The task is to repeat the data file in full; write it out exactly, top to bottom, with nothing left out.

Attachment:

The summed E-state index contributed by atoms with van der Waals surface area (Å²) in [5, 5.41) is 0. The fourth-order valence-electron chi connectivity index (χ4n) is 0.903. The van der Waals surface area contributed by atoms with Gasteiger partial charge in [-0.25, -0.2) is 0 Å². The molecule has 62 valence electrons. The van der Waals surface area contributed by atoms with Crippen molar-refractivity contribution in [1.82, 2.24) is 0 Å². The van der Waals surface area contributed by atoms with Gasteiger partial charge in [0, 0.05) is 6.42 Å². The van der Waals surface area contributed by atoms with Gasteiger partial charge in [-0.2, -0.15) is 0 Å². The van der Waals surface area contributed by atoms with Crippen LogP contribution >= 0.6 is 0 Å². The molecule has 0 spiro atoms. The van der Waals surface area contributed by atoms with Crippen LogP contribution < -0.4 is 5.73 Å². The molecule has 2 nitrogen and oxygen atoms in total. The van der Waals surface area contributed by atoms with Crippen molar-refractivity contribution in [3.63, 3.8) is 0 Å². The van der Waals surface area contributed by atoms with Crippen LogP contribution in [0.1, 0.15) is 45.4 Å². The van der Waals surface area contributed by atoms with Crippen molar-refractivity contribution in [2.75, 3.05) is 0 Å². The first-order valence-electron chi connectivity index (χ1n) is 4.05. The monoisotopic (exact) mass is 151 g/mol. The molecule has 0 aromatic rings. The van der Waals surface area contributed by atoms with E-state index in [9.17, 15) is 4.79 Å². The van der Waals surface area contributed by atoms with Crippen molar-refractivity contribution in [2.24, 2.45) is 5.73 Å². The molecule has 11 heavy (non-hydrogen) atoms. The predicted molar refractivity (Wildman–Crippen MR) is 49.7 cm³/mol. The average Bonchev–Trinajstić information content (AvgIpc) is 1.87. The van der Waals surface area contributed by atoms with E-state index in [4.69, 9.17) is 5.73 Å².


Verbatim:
The summed E-state index contributed by atoms with van der Waals surface area (Å²) in [5, 5.41) is 0. The fourth-order valence-electron chi connectivity index (χ4n) is 0.903. The van der Waals surface area contributed by atoms with Gasteiger partial charge in [-0.25, -0.2) is 0 Å². The molecule has 62 valence electrons. The van der Waals surface area contributed by atoms with Crippen molar-refractivity contribution in [1.82, 2.24) is 0 Å². The van der Waals surface area contributed by atoms with Gasteiger partial charge in [0, 0.05) is 6.42 Å². The van der Waals surface area contributed by atoms with Gasteiger partial charge in [-0.2, -0.15) is 0 Å². The van der Waals surface area contributed by atoms with Crippen LogP contribution >= 0.6 is 0 Å². The molecule has 0 spiro atoms. The van der Waals surface area contributed by atoms with Crippen LogP contribution < -0.4 is 5.73 Å². The molecule has 2 nitrogen and oxygen atoms in total. The van der Waals surface area contributed by atoms with Crippen molar-refractivity contribution in [3.63, 3.8) is 0 Å². The van der Waals surface area contributed by atoms with Crippen LogP contribution in [0.1, 0.15) is 45.4 Å². The van der Waals surface area contributed by atoms with Crippen molar-refractivity contribution in [2.75, 3.05) is 0 Å². The first-order valence-electron chi connectivity index (χ1n) is 4.05. The monoisotopic (exact) mass is 151 g/mol. The molecule has 0 aromatic rings. The van der Waals surface area contributed by atoms with E-state index in [9.17, 15) is 4.79 Å². The van der Waals surface area contributed by atoms with Crippen molar-refractivity contribution in [2.24, 2.45) is 5.73 Å². The molecule has 11 heavy (non-hydrogen) atoms. The predicted molar refractivity (Wildman–Crippen MR) is 49.7 cm³/mol. The average Bonchev–Trinajstić information content (AvgIpc) is 1.87. The van der Waals surface area contributed by atoms with E-state index in [4.69, 9.17) is 5.73 Å².